Spiced Quince Streusel Muffins

These muffins are fragrant, spicy and flavorful.  They make a great grab and go breakfast or snack. The use of unrefined sugars provides a caramel flavor.  The basic recipe uses drained quince sauce, which is similar to apple sauce.  When they are in season, I add diced fresh quince.  Since quince is a dryer fruit than apples or pears, it can be directly added to baked recipes without causing problems with excess moisture.


I formally adapted applesauce streusel muffin recipes to make effective use of the bounty of quince produced by my backyard tree featured in Mojave Fruits and Nuts.


Now that I follow a “No white stuff” diet per directions from my cardiologist, I need to adjust.   This recipe uses a lot less “white stuff” than traditional recipes, but it still should be enjoyed in moderation. Quince, Old fashioned oats, pulse flour (yellow split peas) all add fiber and micronutrients to make a heart healthy muffin.



1 egg
1/4 cup canola oil
1/4 cup coconut oil
1 cup yellow split peas puréed with Noyaux water*
1 cup drained quince sauce (similar to apple sauce)
1 tsp vanilla extract
3/4 cup ground oatmeal flour
3⁄4 cup all-purpose flour or all-purpose flour blend
1⁄3 cup packed brown sugar
2 teaspoons baking powder
1 teaspoon baking soda
1 teaspoon ground cinnamon
1⁄2 teaspoon salt
1⁄4 teaspoon ground allspice
1⁄4 teaspoon ground ginger

Split Peas Puréed with Noyaux Water


Grind dry *toasted yellow split peas in a food processor or blender to make a flour.  Mix about 3/4 cup flour with small amounts of Noyaux Water made from roasted apricot seeds (unflavored water can be used)   Let sit for a few minutes and then readjust balance of flour to water until the mixture forms the consistency of canned pumpkin.



1/4 cup coconut oil or  butter

1 cup whole “old fashioned” rolled oats
1⁄4 cup packed Splenda brown sugar blend, coconut sugar, jaggery, panela or Muscovado.

Struesel Method

Mix streusel ingredients in a bowl.

Prepare Muffin Batter

Preheat oven to 400°F. Rub muffin pans with a clump of coconut oil that was hardened in the fridge.

Beat egg in a large mixing bowl with oil. Add split pea purée, vanilla and drained quince sauce.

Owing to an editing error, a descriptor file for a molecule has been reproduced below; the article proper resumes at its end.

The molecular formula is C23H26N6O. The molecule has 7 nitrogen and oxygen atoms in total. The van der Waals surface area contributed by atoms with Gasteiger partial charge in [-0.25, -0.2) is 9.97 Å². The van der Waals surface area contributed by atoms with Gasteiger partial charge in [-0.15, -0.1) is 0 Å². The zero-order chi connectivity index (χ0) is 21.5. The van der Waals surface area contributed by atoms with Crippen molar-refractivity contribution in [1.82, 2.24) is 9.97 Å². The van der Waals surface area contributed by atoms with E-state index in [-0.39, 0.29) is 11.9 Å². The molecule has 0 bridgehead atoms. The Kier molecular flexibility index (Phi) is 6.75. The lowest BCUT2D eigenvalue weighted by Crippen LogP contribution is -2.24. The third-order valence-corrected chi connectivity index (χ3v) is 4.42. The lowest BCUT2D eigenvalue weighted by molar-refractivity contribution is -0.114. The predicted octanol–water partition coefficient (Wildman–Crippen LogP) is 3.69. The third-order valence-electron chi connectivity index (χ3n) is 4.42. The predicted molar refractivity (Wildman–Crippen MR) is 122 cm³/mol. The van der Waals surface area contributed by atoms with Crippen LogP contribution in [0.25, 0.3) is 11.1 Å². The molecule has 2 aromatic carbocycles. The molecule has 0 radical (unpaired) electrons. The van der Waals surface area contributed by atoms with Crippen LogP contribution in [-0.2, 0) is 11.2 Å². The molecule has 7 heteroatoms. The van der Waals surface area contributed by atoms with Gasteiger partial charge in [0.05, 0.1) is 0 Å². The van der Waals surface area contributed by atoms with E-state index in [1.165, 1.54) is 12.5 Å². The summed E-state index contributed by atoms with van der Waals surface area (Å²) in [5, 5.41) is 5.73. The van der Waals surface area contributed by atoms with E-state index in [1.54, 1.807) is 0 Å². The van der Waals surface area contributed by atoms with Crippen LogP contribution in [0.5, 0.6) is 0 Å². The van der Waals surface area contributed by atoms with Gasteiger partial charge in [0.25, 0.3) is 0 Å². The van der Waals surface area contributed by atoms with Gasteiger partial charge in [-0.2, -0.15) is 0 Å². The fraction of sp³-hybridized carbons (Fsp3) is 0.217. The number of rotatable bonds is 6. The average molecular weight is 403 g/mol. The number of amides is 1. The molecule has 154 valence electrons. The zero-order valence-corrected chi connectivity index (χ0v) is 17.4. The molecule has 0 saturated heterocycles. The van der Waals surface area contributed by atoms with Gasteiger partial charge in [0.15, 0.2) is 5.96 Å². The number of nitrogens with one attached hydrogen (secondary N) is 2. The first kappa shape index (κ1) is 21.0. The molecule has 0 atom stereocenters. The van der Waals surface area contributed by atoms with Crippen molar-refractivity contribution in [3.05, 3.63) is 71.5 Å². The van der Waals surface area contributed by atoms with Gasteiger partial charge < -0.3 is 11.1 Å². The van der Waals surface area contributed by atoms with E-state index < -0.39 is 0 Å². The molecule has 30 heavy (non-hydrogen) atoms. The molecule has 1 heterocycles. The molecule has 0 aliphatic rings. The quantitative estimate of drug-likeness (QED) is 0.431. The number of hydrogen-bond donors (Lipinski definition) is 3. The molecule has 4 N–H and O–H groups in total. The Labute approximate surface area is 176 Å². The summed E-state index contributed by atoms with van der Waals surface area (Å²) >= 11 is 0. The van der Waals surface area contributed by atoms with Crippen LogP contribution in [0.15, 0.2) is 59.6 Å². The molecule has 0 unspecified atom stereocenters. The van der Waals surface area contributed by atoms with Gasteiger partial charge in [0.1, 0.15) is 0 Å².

In a separate bowl, combine flours, sugar, baking powder, soda, cinnamon, salt, allspice and ginger.

Stir dry mixture into purée mixture just until flour is moistened. Optional ingredients such as raisins, nuts, diced fresh quince, or dried fruits can be added at this time.

Sprinkle about 1 tsp of struesel into bottom of each muffin cup. Spoon batter into prepared muffin tin. Top each muffin with about 1 tsp streusel.

Lightly toast any leftover streusel to use as granola.


Bake 15 minutes, or until top of muffin bounces back when touched or a toothpick inserted into center comes out clean.

Additional Sources of Information

Health Benefits of Quince. OrganicFacts.net   Accessed May 31, 2016.

Quince – health benefits & Recipes.  Yolanda Bertaud, MSOM, HHP, CH. Byzantine Flowers. Accessed May 31, 2016.

The Nutritional Value of Yellow Split Peas April 26 2016. Michele Turcotte, MS, RD. Livestrong.com Accessed May 31, 2016.

Calories in Yellow Split Peas. https://www.caloriecount.com/. Accessed May 31, 2016.

2016 International Year of Pulses.  Accessed May 31, 2016.

Pulse flours to the fore Jeff Gelski. . Accessed May 31, 2016.

Lentil Apple Muffins. USDA Dry Pea and Lentil Council. © 2016 USA Dry Pea & Lentil Council. Accessed May 31, 2016.

Yellow Peas Pack a Punch.By USA Dry Pea & Lentil Council

Types of Chickpeas & FloursSimple Gluten Free KitchenBalvinder alias Neetu. Accessed May 31, 2016.

This Recipe is the Pits.  Brave Tart: Stella Parks,Stephen “Rosco” Weber, and Sarah Jane Sanders. Tuesday August 14, 2012

“Types of Oats”. The Whole Grain Council. Retrieved May 30, 2016

* I used freshly ground dry yellow split peas all winter long with no problem.  When the thermometer topped 100 ° F, the “grassy” smell emerged from my batter.  To prevent this from happening, it is best to toast the peas prior to grinding during warm weather.


About Caliche Chick

I retired from a career as an Environmental Scientist and Botanist. My first career was teaching science and English as a Second Language (ESL), and content classes for ESL students at the middle school level. I also taught introductory biology at the community college level. I have an avid interest in plants that grow with little to no irrigation. I also keep a vegetable garden, fruit trees, and back yard chickens. When I am not in my yard, I am taking Construction Technology Classes at Victor Valley College and working on my "fixer upper" home.
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